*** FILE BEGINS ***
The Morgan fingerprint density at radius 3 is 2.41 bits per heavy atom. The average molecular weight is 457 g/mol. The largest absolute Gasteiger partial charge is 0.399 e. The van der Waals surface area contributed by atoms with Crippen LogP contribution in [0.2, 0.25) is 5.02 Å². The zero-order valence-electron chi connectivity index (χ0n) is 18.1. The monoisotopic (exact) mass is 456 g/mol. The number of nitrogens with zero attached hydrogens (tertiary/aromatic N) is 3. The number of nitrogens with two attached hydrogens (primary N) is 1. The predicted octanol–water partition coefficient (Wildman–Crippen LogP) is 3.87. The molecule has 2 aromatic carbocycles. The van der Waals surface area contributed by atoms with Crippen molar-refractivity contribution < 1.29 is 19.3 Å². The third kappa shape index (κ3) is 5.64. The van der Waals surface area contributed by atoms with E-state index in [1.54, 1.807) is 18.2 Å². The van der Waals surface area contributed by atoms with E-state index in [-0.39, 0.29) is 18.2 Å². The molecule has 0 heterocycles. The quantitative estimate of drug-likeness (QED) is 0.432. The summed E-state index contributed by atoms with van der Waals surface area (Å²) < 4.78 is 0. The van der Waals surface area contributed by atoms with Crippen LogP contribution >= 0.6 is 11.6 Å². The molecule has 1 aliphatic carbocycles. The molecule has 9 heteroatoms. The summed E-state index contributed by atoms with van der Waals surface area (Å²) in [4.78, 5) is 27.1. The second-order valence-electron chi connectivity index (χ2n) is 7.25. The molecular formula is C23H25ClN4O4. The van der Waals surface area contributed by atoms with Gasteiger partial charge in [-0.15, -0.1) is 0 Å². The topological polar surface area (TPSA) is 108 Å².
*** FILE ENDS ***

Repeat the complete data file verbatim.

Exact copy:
The Morgan fingerprint density at radius 3 is 2.41 bits per heavy atom. The average molecular weight is 457 g/mol. The largest absolute Gasteiger partial charge is 0.399 e. The van der Waals surface area contributed by atoms with Crippen LogP contribution in [0.2, 0.25) is 5.02 Å². The zero-order valence-electron chi connectivity index (χ0n) is 18.1. The monoisotopic (exact) mass is 456 g/mol. The number of nitrogens with zero attached hydrogens (tertiary/aromatic N) is 3. The number of nitrogens with two attached hydrogens (primary N) is 1. The predicted octanol–water partition coefficient (Wildman–Crippen LogP) is 3.87. The molecule has 2 aromatic carbocycles. The van der Waals surface area contributed by atoms with Crippen molar-refractivity contribution < 1.29 is 19.3 Å². The third kappa shape index (κ3) is 5.64. The van der Waals surface area contributed by atoms with E-state index in [1.54, 1.807) is 18.2 Å². The van der Waals surface area contributed by atoms with E-state index in [-0.39, 0.29) is 18.2 Å². The molecule has 0 heterocycles. The quantitative estimate of drug-likeness (QED) is 0.432. The summed E-state index contributed by atoms with van der Waals surface area (Å²) < 4.78 is 0. The van der Waals surface area contributed by atoms with Crippen LogP contribution >= 0.6 is 11.6 Å². The molecule has 1 aliphatic carbocycles. The molecule has 9 heteroatoms. The summed E-state index contributed by atoms with van der Waals surface area (Å²) in [4.78, 5) is 27.1. The second-order valence-electron chi connectivity index (χ2n) is 7.25. The molecular formula is C23H25ClN4O4. The van der Waals surface area contributed by atoms with Gasteiger partial charge in [-0.15, -0.1) is 0 Å². The topological polar surface area (TPSA) is 108 Å².